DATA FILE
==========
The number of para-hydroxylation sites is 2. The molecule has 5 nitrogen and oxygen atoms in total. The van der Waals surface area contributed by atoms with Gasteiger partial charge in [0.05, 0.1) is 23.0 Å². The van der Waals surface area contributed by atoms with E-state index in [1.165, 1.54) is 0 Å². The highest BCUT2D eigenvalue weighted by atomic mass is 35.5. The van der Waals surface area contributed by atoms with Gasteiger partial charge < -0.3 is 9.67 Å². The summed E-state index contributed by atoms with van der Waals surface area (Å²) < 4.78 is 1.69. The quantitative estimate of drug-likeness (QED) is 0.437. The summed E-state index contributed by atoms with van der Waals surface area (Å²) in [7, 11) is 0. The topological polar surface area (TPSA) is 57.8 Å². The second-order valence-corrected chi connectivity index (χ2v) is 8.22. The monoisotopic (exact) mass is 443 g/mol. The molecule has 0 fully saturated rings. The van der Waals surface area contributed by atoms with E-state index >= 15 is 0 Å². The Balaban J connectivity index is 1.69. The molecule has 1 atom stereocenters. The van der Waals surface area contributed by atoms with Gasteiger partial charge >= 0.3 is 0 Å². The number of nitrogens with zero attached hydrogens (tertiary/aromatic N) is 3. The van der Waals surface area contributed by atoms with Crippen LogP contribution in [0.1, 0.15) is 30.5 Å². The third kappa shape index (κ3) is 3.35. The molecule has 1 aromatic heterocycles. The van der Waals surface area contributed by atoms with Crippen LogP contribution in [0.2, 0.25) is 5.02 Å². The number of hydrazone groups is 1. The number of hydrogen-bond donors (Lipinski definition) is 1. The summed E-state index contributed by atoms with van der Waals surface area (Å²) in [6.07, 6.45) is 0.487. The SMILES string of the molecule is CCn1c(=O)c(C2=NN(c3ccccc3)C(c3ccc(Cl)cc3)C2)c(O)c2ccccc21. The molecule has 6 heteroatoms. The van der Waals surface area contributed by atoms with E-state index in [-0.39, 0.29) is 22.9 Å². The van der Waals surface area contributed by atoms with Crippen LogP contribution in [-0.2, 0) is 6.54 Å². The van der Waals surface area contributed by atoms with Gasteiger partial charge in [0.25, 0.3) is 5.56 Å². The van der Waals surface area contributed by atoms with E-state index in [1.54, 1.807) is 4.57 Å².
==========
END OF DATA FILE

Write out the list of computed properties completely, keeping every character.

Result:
The number of para-hydroxylation sites is 2. The molecule has 5 nitrogen and oxygen atoms in total. The van der Waals surface area contributed by atoms with Gasteiger partial charge in [0.05, 0.1) is 23.0 Å². The van der Waals surface area contributed by atoms with E-state index in [1.165, 1.54) is 0 Å². The highest BCUT2D eigenvalue weighted by atomic mass is 35.5. The van der Waals surface area contributed by atoms with Gasteiger partial charge < -0.3 is 9.67 Å². The summed E-state index contributed by atoms with van der Waals surface area (Å²) < 4.78 is 1.69. The quantitative estimate of drug-likeness (QED) is 0.437. The summed E-state index contributed by atoms with van der Waals surface area (Å²) in [7, 11) is 0. The topological polar surface area (TPSA) is 57.8 Å². The second-order valence-corrected chi connectivity index (χ2v) is 8.22. The monoisotopic (exact) mass is 443 g/mol. The molecule has 0 fully saturated rings. The van der Waals surface area contributed by atoms with E-state index >= 15 is 0 Å². The Balaban J connectivity index is 1.69. The molecule has 1 atom stereocenters. The van der Waals surface area contributed by atoms with Gasteiger partial charge >= 0.3 is 0 Å². The number of nitrogens with zero attached hydrogens (tertiary/aromatic N) is 3. The van der Waals surface area contributed by atoms with Crippen LogP contribution in [0.1, 0.15) is 30.5 Å². The third kappa shape index (κ3) is 3.35. The molecule has 1 aromatic heterocycles. The van der Waals surface area contributed by atoms with Crippen LogP contribution in [0.2, 0.25) is 5.02 Å². The number of hydrazone groups is 1. The number of hydrogen-bond donors (Lipinski definition) is 1. The summed E-state index contributed by atoms with van der Waals surface area (Å²) in [6.07, 6.45) is 0.487. The SMILES string of the molecule is CCn1c(=O)c(C2=NN(c3ccccc3)C(c3ccc(Cl)cc3)C2)c(O)c2ccccc21. The molecule has 6 heteroatoms. The van der Waals surface area contributed by atoms with E-state index in [-0.39, 0.29) is 22.9 Å². The van der Waals surface area contributed by atoms with Crippen LogP contribution in [-0.2, 0) is 6.54 Å². The van der Waals surface area contributed by atoms with Gasteiger partial charge in [0.25, 0.3) is 5.56 Å². The van der Waals surface area contributed by atoms with E-state index in [1.54, 1.807) is 4.57 Å².